Milk jugs - glass, plastic and paperboard - have different environmental impacts
I'm baffled by all the choices there are when it comes to buying milk. How can the glandular secretions from a single ungulate arrive in so many different types of packaging? Does it matter if I buy it in plastic, cardboard or glass?
The Lantern wonders whether the first humans to wring milk from a cow's udder around 9,000 years ago had any idea what kind of environmental consternation they were unleashing. Leaving aside the questions of cow vs. goat vs. sheep, and whether we'd be better off just getting our milk from beans, let's look at which milk containers are easiest on the planet.
First, a quick review of the main choices. Most plastic milk containers are made from high-density polyethylene, also known as HDPE or No. 2 plastic.
Plastic milk jugs have a lot going for them. At just four ounces per half-gallon container, they're so light that relatively little energy is required to ship them from the manufacturer to the dairy and then on to the retailer and finally the consumer's home.
The jugs are also recyclable, at least in theory. While plastic bottles can be melted down and made into new bottles, none of the milk containers in the United States are actually made from recycled material. That's because of safety concerns over bacterial and chemical contamination, and strict FDA guidelines for the manufacture of food packaging from such secondhand sources. When it's reclaimed, plastic from milk bottles is usually turned into toothbrushes, flowerpots and children's toys, among other things. But according to the Environmental Protection Agency, just 28.9 percent of it ends up in the recycling bin. The rest may spend hundreds of years decomposing in a landfill.
A second kind of milk container - the gable-top carton - is made from paperboard and coated with a layer of low-density polyethylene. Like the plastic bottle, gable-top cartons are made from virgin materials. Recycled paper isn't as strong as the stuff straight from the trees, so a recycled container capable of carrying that much milk would have to be much thicker, heavier and more expensive.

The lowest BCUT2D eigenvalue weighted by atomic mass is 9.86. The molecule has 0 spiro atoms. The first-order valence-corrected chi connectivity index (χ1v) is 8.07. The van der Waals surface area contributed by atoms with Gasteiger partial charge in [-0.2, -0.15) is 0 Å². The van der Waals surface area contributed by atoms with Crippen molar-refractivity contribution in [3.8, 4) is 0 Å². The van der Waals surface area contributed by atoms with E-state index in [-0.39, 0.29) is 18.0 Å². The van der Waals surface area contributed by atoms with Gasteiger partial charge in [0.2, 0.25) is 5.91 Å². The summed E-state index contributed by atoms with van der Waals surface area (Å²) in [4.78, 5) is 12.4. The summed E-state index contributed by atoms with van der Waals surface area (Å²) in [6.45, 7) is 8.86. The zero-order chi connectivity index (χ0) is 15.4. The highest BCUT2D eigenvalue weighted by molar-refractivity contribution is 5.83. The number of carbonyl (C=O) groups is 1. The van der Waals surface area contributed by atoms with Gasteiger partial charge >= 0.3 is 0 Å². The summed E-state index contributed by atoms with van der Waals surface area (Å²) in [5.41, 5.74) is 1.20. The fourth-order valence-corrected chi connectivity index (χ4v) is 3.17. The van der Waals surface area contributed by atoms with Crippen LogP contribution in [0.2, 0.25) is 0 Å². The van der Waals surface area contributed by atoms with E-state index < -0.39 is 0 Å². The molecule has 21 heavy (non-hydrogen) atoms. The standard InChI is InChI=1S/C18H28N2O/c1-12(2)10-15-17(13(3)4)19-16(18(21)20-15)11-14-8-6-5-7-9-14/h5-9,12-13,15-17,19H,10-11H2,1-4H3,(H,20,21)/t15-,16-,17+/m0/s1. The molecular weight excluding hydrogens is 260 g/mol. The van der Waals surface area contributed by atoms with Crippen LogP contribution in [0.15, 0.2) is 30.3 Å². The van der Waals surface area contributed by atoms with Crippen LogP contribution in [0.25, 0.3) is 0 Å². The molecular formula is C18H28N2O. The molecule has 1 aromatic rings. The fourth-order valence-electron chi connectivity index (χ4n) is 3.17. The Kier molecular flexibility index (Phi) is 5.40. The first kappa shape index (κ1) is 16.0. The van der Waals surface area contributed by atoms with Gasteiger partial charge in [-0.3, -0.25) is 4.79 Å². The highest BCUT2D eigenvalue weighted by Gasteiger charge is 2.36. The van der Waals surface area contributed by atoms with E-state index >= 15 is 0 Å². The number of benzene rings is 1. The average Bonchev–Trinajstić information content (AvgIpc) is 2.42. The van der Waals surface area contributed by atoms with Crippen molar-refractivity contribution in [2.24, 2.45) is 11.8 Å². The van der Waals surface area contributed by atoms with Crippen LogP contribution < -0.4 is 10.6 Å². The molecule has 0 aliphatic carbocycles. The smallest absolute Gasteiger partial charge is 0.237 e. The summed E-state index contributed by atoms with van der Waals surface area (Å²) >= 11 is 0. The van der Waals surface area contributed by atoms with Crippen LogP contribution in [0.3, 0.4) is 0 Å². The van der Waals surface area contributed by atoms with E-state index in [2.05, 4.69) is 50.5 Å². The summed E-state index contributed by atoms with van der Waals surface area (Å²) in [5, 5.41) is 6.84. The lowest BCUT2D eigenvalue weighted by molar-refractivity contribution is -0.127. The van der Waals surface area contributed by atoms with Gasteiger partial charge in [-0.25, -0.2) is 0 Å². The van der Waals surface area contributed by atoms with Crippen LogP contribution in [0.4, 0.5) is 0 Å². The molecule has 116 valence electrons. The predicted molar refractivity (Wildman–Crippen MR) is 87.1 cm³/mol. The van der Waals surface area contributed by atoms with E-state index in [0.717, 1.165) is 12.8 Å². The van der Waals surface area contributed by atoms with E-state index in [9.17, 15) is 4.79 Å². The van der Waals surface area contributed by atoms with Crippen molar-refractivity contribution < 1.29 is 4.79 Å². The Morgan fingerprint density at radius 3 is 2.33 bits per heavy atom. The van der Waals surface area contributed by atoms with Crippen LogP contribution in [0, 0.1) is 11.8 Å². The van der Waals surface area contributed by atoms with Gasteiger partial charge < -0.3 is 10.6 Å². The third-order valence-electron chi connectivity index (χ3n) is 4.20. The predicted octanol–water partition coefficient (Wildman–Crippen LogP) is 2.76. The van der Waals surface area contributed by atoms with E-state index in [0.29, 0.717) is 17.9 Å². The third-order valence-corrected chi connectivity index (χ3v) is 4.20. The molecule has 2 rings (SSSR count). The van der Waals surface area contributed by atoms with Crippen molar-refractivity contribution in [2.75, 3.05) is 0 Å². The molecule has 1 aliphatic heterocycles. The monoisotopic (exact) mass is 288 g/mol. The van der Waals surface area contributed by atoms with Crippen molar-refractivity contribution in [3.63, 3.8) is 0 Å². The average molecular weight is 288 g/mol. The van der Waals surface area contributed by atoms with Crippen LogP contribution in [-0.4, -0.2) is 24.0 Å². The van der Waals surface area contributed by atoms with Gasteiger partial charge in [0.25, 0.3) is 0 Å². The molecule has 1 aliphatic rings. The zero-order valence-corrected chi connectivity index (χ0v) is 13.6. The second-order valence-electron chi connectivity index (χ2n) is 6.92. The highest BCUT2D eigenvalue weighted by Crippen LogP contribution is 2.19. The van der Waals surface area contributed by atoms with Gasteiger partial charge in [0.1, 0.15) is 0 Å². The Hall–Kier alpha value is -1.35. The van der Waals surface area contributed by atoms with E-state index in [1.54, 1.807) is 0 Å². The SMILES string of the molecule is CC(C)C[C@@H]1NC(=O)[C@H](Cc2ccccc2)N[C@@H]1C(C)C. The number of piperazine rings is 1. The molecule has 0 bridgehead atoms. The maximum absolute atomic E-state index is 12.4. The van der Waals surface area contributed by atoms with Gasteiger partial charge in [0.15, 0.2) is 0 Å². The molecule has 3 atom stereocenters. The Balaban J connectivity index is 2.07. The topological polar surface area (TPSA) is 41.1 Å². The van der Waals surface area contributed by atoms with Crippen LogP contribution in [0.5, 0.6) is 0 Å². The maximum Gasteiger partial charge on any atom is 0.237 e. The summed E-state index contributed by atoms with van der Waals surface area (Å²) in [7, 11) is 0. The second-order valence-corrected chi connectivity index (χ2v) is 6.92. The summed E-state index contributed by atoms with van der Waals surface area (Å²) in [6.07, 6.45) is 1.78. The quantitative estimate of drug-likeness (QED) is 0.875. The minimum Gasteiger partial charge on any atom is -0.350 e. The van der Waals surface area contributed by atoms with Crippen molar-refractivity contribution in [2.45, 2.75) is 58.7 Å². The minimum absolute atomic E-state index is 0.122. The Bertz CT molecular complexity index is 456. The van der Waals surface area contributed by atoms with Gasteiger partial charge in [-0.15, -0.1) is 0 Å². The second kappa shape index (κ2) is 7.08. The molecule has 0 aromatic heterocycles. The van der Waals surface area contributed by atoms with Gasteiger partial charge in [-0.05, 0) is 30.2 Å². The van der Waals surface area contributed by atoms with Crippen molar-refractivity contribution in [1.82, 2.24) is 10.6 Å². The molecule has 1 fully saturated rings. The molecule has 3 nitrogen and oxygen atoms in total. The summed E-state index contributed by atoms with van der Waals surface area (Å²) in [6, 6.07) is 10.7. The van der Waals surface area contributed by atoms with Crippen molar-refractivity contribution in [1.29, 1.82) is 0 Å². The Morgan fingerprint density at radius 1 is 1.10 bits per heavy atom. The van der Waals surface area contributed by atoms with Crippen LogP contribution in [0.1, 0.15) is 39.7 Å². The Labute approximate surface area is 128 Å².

Paperboard is made from trees, a renewable resource, which is good. And they're only 1 ounce (25 percent) heavier than plastic bottles. But the environmental positives end there. Making paper is a resource-intensive process, requiring huge amounts of water, fossil fuels and chemical bleaches. While major manufacturers have launched a campaign to get municipalities to recycle both the paper and the plastic content of gable-top cartons, most Americans have no choice but to send them off to the landfill.
And then there are the milk containers made of glass. The major ingredients - sand, soda ash and limestone - aren't renewable, but they are plentiful. (Sand is, incidentally, one of the main exports of North Korea. Just a bit of trivia.)
Producing a milk bottle's worth of glass takes a substantial amount of energy, since the stuff has to be heated to more than 2,700 degrees. Yet, if consumers return their bottles, the energy required to sterilize and refill them is far less than what's required to make a new gable-top carton.
Glass is really heavy, though. If you filled a delivery truck with half-gallon bottles of milk, the glass would constitute about one-third of the total weight of the shipment, compared with 5 percent for plastic and 7 percent for gable-top cartons.
So what's the bottom line for you, the confused consumer facing the massive wall of moo juice? As with many environmental quandaries, the answer depends on whether you care more about climate change or solid waste, chemicals in the groundwater or human toxicity, acid rain or smog. But there are a few bigger points.
According to a study released in 2010 by the U.K. environmental organization WRAP, extraction of raw materials and manufacturing consume, by far, the most energy in the life of a milk container. So choices that can be reused or recycled are preferable. A 1997 EPA study bears this out, as refillable glass was found to use about half as much energy during its life cycle than either plastic or gable-top cartons.
Managing waste also uses up a lot of energy, so recycling is a good second choice to reuse. HDPE is therefore a better option than gable-top cartons, as long as you actually place it in the blue bin rather than toss it in the trash.
Given its high costs and third-place environmental finish, you might wonder why the gable-top carton is still hanging around the dairy case. It's probably because ultraviolet light, which can penetrate clear glass bottles and HDPE, degrades vitamins A and D and riboflavin. That's no small matter, considering that between one-third and one-half of American adults may be Vitamin D deficient.
There are other choices out there. Manufacturers have experimented with refillable HDPE containers on a small scale. Plastic pouches for milk, though neither recyclable nor refillable, require fewer environmental resources than even reusable glass bottles. While the Lantern remembers when his elementary school cafeteria flirted with this approach, American consumers, so far, seem a little uneasy with the amorphous sacks. And maybe we just don't want another option.